enigma of drug policy is couched in a difference of how "harm"
is perceived. Societal leaders today have established a very myopic
way of defining harm. The way it has been since the beginning of the
Electro-Chemical Age is to invent a drug, throw it before the public in
food, medicine or something consumable, record societal reaction, and then
someone comes along, extracts it, copies it, decides it can be used to
make people feel good, and once it's abused by children, government
snatches it like a controlling parent, makes all kind of unnatural laws
against anyone for merely thinking about it (almost), possessing it,
selling it, distributing for sales, manufacturing or farming it, buying,
possessing the chemicals that comprise it, having receipts or bank
statements or other evidence that indicate the purchase of the chemicals
or any piece of equipment used in manufacturing, transporting, or selling
it, owning a communications device linking someone to a source...
Yet, it should make you wonder why on earth are there people still walking
the streets. That's precisely what the government wants
you to wonder.
years ago a shade of drab olive, the old schoolbus didn't seem like it was
going to make it through the snow to the top of the hill. It kept
slipping backwards and it once nearly toppled over. But when they
had gone about as far as they could go, the driver, a Latino man they
called Jersey, parked on an angle and the four remaining passengers -- two
men and two women in their 30s -- trudged out into the snow all bundled
up. The guys hung back, following the women as they wandered through
the winter wonderland. At one point, one of the guys, dropped his
gear and made a snowball and tossed it at one of the women. The
women scampered and screamed and after awhile at examining the trees, one
of the women found one she liked.
"It's too big!" the one guy
"But that's the one I want," the
It was a beautiful tree and nearly two
hours later, the five-member team had dragged the huge tree onto the bus
and they were off.
That night, the huge front room at the
bottom of the long, winding staircase of the Prescious Paradise orphanage
for kids whose parents had been sent to prison for drug-related offenses,
had turned on the lights of a 14-foot high Christmas tree.
There were 16 volunteers from the area who had spent nearly 8 hours
decorating the huge tree. Now it was nearly 9pm and the busload of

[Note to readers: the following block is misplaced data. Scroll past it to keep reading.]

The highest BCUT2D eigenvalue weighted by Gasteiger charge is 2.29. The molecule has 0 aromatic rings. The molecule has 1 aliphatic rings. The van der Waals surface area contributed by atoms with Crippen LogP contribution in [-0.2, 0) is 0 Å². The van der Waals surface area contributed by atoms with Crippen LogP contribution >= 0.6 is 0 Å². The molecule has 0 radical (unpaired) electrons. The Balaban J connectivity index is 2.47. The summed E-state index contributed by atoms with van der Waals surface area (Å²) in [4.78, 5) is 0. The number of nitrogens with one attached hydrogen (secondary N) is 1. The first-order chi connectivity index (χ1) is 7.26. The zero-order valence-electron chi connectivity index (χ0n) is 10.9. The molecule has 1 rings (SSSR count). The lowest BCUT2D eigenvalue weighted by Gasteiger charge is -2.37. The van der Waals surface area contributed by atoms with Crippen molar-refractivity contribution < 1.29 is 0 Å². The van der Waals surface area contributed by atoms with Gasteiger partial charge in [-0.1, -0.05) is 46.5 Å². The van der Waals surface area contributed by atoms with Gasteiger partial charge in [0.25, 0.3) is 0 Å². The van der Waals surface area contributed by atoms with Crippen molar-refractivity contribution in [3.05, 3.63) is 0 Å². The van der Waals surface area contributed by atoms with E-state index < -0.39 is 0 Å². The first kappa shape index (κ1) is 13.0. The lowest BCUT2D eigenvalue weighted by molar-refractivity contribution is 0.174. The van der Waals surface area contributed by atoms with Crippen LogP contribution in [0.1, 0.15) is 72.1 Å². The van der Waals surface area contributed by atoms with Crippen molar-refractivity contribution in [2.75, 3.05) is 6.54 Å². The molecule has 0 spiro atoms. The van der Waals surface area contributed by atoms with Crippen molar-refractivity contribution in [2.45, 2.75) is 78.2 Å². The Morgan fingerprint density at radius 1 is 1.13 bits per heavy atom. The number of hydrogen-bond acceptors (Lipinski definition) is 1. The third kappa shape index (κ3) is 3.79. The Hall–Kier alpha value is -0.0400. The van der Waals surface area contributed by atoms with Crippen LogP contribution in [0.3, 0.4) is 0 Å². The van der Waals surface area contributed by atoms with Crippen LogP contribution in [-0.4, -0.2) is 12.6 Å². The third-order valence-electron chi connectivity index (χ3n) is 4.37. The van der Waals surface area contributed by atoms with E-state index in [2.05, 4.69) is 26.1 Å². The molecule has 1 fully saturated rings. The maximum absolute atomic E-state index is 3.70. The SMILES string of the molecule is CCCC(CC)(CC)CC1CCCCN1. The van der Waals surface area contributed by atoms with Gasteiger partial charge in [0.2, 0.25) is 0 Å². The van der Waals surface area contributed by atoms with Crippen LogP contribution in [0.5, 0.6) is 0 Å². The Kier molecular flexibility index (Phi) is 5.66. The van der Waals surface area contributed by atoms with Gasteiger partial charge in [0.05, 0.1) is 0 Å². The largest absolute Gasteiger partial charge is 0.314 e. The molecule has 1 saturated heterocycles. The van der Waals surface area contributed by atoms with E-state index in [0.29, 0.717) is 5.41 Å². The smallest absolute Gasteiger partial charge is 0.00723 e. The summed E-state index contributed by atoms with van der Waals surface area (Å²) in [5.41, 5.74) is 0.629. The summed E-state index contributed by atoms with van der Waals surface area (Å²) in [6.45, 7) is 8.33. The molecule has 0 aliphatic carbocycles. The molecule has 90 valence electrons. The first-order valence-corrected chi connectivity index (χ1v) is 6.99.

kids came in from the Christmas Party down the street. There were
"Ooooos" and "Ahhhs" and mummering. The
twinkling lights were reflected in the eyes of the excited chidren who
carried their treasured gifts. Then one beautiful African-American
10 year old girl took the box she had gotten as a gift and hurled it at
the tree, knocking it onto its side.
"IT SUCKS!" the girl
cried. "I HATE IT! I HATE ALL OF YOU AND I HATE THIS
WORLD. MY MOM AND DAD DON'T BELONG IN PRISON. THEY BELONG WITH ME!
I DIDN'T DO ANYTHING WRONG...!"
After the girl ran up the stairs, some of the
other children threw their gifts at the tree, smashing branches and
ornaments. Others walked away. Some just stood there not
knowing what to do. Others cried.
The exhausted adults quickly tried to bring
the situation under control. Bob, a social worker, just stood there
like a little boy, his mind wandering. This was his fourth year at
Paradise. The work was challenging. The rewards, trivial. The
outcome would be one of uncertainty. Bob wondered. The parents of
these children were not violent, angry, dangerous or a threat to society
in any way. These parents were loving, endearing, caring, parents
who had been stopped in their tracks by laws that were brutal and
senseless. These children were lost because the lawmakers were
self-serving and destructive. It only Bob could reach out and yank
them into Paradise where thy could see the results of their
A few days later, the African-American girl who had
started the fray had been found in a closet. Her lifeless feet
dangled next to a ladder that she used to climb to her death. She
had taped textbooks to her tiny waist to pull her body down as she tied
and extension chord to a hook inside the closet. It was obvious that
the girl had struggled for some time before she succumbed to her
death. It seemed as though she might have changed her mind as the
tape around her body appeared to have been pulled at, as though she were
trying to free herself. She had probably tried to climb back onto
the ladder, but slipped as the chord pulled her away, she died, probably
thrashing about after her neck broke and she was unable to get oxygen to
her brain. There would be no funeral for the girl. Her body
was taken away by the coroner.
How do you tell incarcerated parents that
their daughter in the hands of the state had committed suicide?
Every time our government sends someone to
prison, they alter the course of history. They weaken a family and
the infrastructure of the US. Tearing families apart is what our
legislators do when they create laws that don't add any value. They
are selfish reminders that we are still barbaric animals with the
emotional propensity of our ancestors who lived in caves. A society
that is ruled by fear will spin out violence. To reduce
harm, we must start by reducing the laws that cause it. It's common
sense: In the Electro-Chemical Age, drugs cannot be stopped; but,
drug laws can. Use a period to end a sentence.